Science is clearly quite important for the ongoing functioning of our society; vaccines, agriculture, power, satellites, communications and so on. Nonetheless, there is still a flat earth society and people who don’t vaccinate their kids. It seems unusual to want to have all the benefits of science but to deny a specific part of it because you find it inconvenient or it threatens your profit stream. But we see it all the time – cigarette companies expended significant effort in muddying the waters around the link to cancer, some drinks companies are pushing back strongly at deposit return schemes aimed at reducing plastic pollution, and some food companies don’t like the concept of a sugar tax. Sadly it’s the way of the world with the catch that climate change could be the end of the world too!”

The winter season is upon us and snow is already falling across the Alps and the US. We’re all hoping for a bumper season, but this doesn’t take away from the undeniable fact that change is happening. If we get a good season in terms of snowfall does that make it harder to get people to listen to the climate change argument?
“Weather and climate are two different but related things, but inevitably people equate them – we’re humans and our human brains like shortcuts. But climate drives weather whereas weather has no impact on climate! Last season was bumper in the US in terms of snowfall. Nonetheless, Whistler still had to cancel the iconic Camp of Champions due to glacial retreat. I was talking to a UK ex-pro snowboarder this week and he said when he read that it really hit him as that place was an institution. We could see lots of snow, and I really hope we do in Europe because another bad winter could be really tough for some of the businesses, but I’m sure we’ll get a lot of questions around it if we do!”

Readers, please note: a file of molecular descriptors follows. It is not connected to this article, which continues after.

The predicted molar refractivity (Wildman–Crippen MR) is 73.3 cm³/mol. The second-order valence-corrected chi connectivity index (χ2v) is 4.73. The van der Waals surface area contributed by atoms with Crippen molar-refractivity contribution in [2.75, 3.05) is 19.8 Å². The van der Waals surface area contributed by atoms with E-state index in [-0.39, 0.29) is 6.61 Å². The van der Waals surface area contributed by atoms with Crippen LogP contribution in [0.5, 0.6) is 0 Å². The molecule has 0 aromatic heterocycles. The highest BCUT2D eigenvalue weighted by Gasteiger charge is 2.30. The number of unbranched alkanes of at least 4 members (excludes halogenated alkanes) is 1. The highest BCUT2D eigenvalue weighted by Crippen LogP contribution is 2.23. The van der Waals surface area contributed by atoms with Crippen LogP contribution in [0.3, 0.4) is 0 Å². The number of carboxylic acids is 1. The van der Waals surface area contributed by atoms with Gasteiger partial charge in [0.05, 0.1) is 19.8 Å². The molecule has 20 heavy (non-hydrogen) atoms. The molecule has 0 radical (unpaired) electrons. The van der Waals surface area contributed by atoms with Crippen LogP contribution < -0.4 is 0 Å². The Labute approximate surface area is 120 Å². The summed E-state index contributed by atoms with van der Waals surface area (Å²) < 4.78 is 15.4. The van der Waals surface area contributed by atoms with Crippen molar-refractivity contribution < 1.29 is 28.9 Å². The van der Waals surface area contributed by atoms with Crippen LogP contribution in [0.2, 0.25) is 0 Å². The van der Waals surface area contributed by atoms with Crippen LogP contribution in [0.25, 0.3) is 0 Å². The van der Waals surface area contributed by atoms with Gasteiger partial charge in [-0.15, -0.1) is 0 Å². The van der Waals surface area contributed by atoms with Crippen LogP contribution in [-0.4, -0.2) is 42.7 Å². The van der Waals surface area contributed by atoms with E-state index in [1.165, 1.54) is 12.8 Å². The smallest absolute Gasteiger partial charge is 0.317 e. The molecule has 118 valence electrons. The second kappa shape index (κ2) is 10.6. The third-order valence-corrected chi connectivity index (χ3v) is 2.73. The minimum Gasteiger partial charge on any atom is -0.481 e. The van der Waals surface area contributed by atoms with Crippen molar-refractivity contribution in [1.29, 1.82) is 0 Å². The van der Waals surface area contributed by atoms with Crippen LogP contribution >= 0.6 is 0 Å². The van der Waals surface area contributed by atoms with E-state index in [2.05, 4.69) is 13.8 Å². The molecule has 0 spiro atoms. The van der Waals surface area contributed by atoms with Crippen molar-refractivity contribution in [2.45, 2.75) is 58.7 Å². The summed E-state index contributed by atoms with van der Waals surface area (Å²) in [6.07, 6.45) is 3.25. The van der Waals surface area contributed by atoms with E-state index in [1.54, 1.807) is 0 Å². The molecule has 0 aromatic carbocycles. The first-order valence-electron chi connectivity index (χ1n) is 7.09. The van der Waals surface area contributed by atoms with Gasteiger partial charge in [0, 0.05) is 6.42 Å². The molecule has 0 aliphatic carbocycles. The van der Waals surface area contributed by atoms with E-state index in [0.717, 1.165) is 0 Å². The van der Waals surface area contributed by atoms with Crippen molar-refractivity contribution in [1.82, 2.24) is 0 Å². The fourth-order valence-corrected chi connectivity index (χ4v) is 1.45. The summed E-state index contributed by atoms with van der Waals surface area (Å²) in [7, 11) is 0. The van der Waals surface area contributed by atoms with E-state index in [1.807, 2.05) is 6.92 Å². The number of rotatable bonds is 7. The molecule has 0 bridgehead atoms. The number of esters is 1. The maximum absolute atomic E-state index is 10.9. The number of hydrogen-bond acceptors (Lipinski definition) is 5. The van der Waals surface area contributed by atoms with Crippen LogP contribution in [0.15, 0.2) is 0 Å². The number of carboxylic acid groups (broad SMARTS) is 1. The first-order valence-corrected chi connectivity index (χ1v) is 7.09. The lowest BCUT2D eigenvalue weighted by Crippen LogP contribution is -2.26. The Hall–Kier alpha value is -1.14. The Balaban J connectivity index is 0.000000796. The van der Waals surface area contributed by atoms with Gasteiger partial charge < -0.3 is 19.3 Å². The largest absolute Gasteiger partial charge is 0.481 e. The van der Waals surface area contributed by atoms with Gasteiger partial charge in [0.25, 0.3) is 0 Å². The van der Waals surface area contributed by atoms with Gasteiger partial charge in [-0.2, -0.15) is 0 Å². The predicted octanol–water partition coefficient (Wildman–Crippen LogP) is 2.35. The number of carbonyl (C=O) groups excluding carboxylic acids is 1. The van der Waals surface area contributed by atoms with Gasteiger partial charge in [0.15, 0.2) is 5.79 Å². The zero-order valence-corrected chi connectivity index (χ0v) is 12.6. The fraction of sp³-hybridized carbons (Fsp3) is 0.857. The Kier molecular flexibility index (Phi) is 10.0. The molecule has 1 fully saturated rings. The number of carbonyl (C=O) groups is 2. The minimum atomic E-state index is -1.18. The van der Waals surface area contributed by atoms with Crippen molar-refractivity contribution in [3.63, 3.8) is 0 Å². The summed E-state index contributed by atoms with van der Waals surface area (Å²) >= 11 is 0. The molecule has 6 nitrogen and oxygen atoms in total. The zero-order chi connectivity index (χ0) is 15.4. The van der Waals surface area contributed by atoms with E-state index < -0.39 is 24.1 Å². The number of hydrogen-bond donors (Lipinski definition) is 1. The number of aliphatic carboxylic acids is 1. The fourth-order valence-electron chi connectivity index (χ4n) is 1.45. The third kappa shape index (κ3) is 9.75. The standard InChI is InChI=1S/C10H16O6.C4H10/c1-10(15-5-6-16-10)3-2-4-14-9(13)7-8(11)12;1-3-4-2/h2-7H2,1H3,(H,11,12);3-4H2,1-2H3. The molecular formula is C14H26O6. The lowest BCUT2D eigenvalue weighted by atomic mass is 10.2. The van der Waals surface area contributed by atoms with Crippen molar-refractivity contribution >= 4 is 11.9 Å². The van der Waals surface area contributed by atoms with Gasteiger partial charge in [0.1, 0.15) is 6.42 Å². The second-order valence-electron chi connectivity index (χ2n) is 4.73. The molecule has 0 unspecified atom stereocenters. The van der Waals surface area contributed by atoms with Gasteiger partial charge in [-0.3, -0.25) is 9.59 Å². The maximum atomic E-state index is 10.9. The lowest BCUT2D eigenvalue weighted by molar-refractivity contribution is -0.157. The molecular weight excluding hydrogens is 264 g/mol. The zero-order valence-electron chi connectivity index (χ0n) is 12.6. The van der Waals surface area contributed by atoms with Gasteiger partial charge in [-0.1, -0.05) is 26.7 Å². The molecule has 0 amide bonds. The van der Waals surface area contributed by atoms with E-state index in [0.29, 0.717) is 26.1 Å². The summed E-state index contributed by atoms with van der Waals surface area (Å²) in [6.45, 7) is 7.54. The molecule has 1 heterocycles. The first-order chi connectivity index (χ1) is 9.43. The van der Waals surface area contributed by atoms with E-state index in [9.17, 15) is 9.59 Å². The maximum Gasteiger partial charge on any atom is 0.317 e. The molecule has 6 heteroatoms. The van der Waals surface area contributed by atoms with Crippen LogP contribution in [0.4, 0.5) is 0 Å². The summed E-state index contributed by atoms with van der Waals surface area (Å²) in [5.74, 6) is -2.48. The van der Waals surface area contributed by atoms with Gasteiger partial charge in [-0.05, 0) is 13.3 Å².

What is next for POW UK and for the winter season to come?
“We’re super excited about the ski season. We’ve got some great networks of supporters in Morzine, Tignes, Val D’Isere, Verbier and Chamonix in particular. We’re also lining up a really epic super sustainable late season trip to Norway with some ambassadors and of course there is the Olympics.”

And (hopefully) if people reading this feel like they want to help POW UK and contribute, how can they do it? Can people donate or buy merchandise?
“Yes! We’re a young charity so any donations are greatly appreciated. You can donate at My Donate and you can buy our t-shirts, hoodies or watches at Freeze Pro Shop.”

POW UK Team photo with Winter Alliance who they are partnering with.

Massive thank you to Sandy for taking the time to talk to me. Please visit the links below to find out more about POW UK and get involved.

We all need Winter and Winter needs us.

Find out more about POW UK here: POW UK
If you want to see what the POW UK ambassadors have to say click here: POW UK Vimeo
Find out more about POW US here: Protect Our Winters
Find out more about Winter Alliance here: Winter Alliance

All photos courtesy of POW UK.

The Guardian